Grandparenting Time for Stories

One of the best parts of our recent vacation with my husband’s side of the family was the time the kids spent with their grandparents, whom they rarely see as they live a couple states away. Children grow up and get jobs far away from home so it can be difficult for grandparents and grandchildren to get to know each other. The times that are spent together therefore become more valuable.

The Life Writers’ Forum yahoo group I am a member of, moderated by Sharon Lippincott of The Heart and Craft of Lifestory Writing and Jerry Waxler of Memory Writers Network, has recently been sharing thoughts about that valuable time spent with grandkids. One way to bond with the kids is to tell them the stories of our youth as we go about the day. No special time or place or event required, as we do our daily chores we can talk about whatever old memories come up that relate to what we are doing or thinking. This does take some awareness as we are not so attuned to storytelling as people were in the past, but what fun it can be for everyone to share with a young audience the stories of “the old days.”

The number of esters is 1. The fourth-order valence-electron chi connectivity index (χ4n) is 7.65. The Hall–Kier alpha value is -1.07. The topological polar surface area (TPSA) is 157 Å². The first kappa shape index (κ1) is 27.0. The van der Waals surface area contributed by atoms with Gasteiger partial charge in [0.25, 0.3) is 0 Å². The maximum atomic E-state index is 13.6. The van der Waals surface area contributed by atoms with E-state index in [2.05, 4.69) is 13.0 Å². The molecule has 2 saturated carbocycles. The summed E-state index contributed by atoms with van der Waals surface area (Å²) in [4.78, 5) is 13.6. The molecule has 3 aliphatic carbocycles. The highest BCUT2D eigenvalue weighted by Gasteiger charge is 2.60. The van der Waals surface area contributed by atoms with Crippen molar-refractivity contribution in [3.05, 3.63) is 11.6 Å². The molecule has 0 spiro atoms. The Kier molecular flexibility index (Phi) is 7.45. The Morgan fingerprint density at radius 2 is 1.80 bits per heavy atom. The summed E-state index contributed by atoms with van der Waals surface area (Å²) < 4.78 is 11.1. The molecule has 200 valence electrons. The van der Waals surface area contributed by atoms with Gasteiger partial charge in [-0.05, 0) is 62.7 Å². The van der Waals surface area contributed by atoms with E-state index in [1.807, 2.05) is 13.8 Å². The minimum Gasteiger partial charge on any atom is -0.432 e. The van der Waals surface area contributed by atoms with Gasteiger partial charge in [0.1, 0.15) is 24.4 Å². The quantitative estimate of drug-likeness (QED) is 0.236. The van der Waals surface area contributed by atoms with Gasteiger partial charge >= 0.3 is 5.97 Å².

While our own kids may have been lucky enough to have heard our stories, they are probably not attuned to storytelling either, so it may be up to you to pass on the family history and the family stories to your children’s children. And while you’re at it, the grandkids would surely LOVE to hear about their parents when they were kids, especially those stories when their mom or dad was less than perfect!


About moonbridgebooks

Co-author of Cherry Blossoms in Twilight, a WWII Japan memoir of her mother's childhood; author of Poems That Come to Mind, for caregivers of dementia patients; Co-author/Editor of Battlefield Doc, a medic's memoir of combat duty during the Korean War; life writing enthusiast; loves history and culture (especially Japan), poetry, and cats
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